Ground Loops in Charleston, South Carolina, Geothermal Applications

You’ve just gotten or are thinking about purchasing a a new heating and cooling system. Maybe you’re considering a new Geothermal HVAC. If so, you very likely want to know a bit more about how one works.

Geothermal HVACs variously cool and heat your home by extracting ground temperature. This is possible because of an underground system called a geothermal ground loop.

Ground loops are,in essence, just an underground pipe system. A few basic sorts of these systems are used for heating and cooling conventional residential and commercial]26] buildings.

Antifreeze fluid flows through the pipes to get heat fast and efficiently up to a heat pump in your house.

Typically used are four different types of geothermal ground loops: Open Loop, Pond Loop, Horizontal Loop and Vertical Loop. All four are split into two distinct categories: either they’re open loop systems or closed loop systems. The best system for you is determined by the specific building and its environment. Residential systems mostly use vertical or horizontal loops.

Below are further explanations of each sort of ground loop.

Closed systems, which include vertical, horizontal, and pond loops, continuously push water through them.

Vertical ground loops are used typically in residences because, unlike horizontal loops, they don’t take up a significant amount of space. They’re positioned by drilling small holes in the ground to a depth of 100-400 feet. Then pipes are driven into the holes and connected below ground to form the vertical loop. Next, additional pipes are attached that channel fluid to the indoor system to transfer the needed temperature from the ground.

When compared to a vertical loop system a horizontal system requires a lot more space but actually doesn’t cost as much because it uses only 2 straight pipes set 6 inches in the ground over an area of ¼ to ¾ acre.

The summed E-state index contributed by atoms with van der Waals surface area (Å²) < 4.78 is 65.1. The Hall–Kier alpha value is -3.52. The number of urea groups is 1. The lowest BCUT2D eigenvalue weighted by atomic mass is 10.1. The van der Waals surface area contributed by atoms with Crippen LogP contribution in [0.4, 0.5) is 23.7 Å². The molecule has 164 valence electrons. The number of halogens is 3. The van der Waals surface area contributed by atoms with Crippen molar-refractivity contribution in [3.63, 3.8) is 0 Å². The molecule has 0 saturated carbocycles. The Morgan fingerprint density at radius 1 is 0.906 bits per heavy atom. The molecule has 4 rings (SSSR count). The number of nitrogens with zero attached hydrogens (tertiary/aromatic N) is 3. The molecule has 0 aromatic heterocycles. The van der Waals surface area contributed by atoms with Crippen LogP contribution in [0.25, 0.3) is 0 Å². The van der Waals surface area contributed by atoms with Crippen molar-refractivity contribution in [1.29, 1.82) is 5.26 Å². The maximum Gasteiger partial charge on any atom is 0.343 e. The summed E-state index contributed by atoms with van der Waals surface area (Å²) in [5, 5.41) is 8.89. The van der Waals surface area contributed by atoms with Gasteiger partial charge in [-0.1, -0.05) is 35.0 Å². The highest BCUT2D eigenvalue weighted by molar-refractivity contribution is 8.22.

In order to have a pond loop system, you obviously must be close to a pond, lake, pond, or well. Coils are installed vertically and
secured to the bottom of the water source. Water is then moved through more pipes belowground to a pump, where the heat is extracted and cool water is put back into the pond. Nevertheless, in order for this system to work, the water can not be acidic or else pipes will corrode and filters will need replacing often.

The big difference between open and closed looped systems is the open loop’s need for an adequate source of groundwater, a well or a pond, for example. From there, it directly pumps water into the heat pump unit to be used in heating and cooling your house or other structure.

Typically, used water is disposed off in either of the following ways: through surface drainage or water re-injection. In returning the water back to the earth, it’s worth mentioning that there is no pollution generated. The only difference in water that’s processed through a geothermal heat pump is a negligible change in temperature.

Prior to installing an open loop system, it is essential to know whether a well or pond contains enough water to power your geothermal heat pump, and that it won’t deplete a neighbor’s well source. See that you check with your local contractor on whether there’s enough water in the vicinity to go ahead with installing an open loop geothermal heating system.